In January, Tessa led a very moving debate in the House of Lords, which I am sure we all watched. She talked bravely and openly about the reality of life with a brain tumour, but she talked of hope; she talked of hope for cancer patients across the world—hope that the revolution we need is close at hand, and hope that we can live well together with cancer. I am sure that that debate had a big impact on us all—people across the country and colleagues across both sides of the House. Today’s motion recognises the tireless work that Tessa has done on this so far. It calls on the Government to improve the use of patient data to drive forward medical advances, and to promote greater use of adaptive clinical trials.
There are lots of reasons for the absence of breakthroughs in brain cancer treatment. Of course, it is partly down to resources but, as Tessa has said, it is not just about money. We need to radically transform the way in which we develop new treatments, two aspects of which I want to mention today: clinical trials and data sharing.
There is a long history of failure in traditional clinical trials for brain tumours and no vital drugs have been developed for 50 years. The proportion of brain cancer patients taking part in a clinical trial is less than half the average across all cancers. Some 97% of brain cancer patients want to share their data to help to accelerate research, yet we still do not have a proper national brain tumour registry.
After her Lords debate, Tessa led an expert roundtable that brought together senior figures from the Government, NHS, industry and research. It was a powerful meeting that set out the key priorities and the innovations that we need. The event helped to secure some really important wins for brain tumour patients, including commitments from NHS England to include people who had been treated for brain cancer in the roll-out of the cancer quality of life metric. Public Health England agreed to work with brain tumour charities to explore greater access to data. The event also coincided with the announcement of £45 million of research funding into brain tumours, supported by both Cancer Research UK and the Department of Health. It is a testament to Tessa that she can invoke such love and respect from colleagues of all sides and still be at the forefront of this process. Only this week she was in the Department of Health at the first meeting of the steering group that is looking into this, chaired by Lord O’Shaughnessy. But there is still a long way to go.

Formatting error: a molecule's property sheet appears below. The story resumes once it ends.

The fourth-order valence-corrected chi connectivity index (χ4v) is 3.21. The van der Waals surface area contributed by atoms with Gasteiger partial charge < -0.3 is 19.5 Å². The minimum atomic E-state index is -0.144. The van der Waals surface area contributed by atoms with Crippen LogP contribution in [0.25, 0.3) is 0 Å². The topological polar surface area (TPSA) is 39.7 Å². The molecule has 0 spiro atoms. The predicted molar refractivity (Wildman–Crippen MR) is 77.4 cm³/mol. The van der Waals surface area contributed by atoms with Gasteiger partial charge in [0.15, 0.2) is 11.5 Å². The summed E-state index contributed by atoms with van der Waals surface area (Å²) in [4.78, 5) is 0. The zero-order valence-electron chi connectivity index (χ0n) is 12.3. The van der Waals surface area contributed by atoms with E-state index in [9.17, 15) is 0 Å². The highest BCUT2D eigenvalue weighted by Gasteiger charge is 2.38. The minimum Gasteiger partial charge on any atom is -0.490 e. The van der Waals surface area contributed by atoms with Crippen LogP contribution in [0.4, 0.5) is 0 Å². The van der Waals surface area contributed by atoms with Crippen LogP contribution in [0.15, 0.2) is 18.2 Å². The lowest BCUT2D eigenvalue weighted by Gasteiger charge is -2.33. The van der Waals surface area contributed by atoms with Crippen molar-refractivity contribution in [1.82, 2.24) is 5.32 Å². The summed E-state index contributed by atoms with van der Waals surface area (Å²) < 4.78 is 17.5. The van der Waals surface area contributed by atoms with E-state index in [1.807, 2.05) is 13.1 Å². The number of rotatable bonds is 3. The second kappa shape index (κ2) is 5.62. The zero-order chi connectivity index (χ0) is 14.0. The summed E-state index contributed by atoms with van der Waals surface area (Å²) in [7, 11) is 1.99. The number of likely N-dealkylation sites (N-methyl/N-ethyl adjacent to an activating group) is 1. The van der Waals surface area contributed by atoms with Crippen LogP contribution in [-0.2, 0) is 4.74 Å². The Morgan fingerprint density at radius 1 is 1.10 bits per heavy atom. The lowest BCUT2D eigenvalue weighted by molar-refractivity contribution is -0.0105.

The Government are currently considering a raft of recommendations around these issues. I have two specific asks. First, this situation can only change through a global community working together collaboratively. This international movement exists; there are people who want to do this. We just need the structures in place and the barriers removed.
Secondly, we need a clear and conscious shift to new, more innovative models of treatment and care. We need a culture of research within the NHS, with wider access to adaptive clinical trials. The Cambridge model at Addenbrooke’s Hospital has seen patient involvement in research grow to 80%. That should not be the exception; it should be the norm.
My hon. Friend is making an eloquent and remarkable speech. As I cannot stay for the whole debate, I hope that I may—with the indulgence of the Chair—make a brief intervention to say that Tessa Jowell is an inspiration to us all. On behalf of the shadow Cabinet, I pay tribute to her today. I know that all Members of the House find her bravery extraordinary. She has achieved so much, and we will work constructively with the Government to implement many of the recommendations that my hon. Friend is outlining.
I thank my hon. Friend for those lovely words and for the commitment to all work together, as, of course, we must.
Before I draw my speech to a close, I want to mention one more person by name. Jack Lloyd is 10 and lives in New Addington, in my constituency of Croydon Central. Jack has a brain tumour that is inoperable. His tumour was initially treated successfully but, sadly, another developed. Jack and his parents are facing the worst horror imaginable. He was only diagnosed after his mother, Claire, typed “child with persistent vomiting” into Google, and the HeadSmart campaign run by the Brain Tumour Charity came up. Claire told me that she did not for one second think that having a brain tumour was even a possibility for children; it was not something that she had come across before. In fact, brain tumours are the single biggest cause of cancer death among children. Some 7,000 children and young people are currently living with the disease. Jack’s experience is not unique. Almost half of patients with brain tumours are diagnosed by emergency admission, compared with only 10% of cancers overall.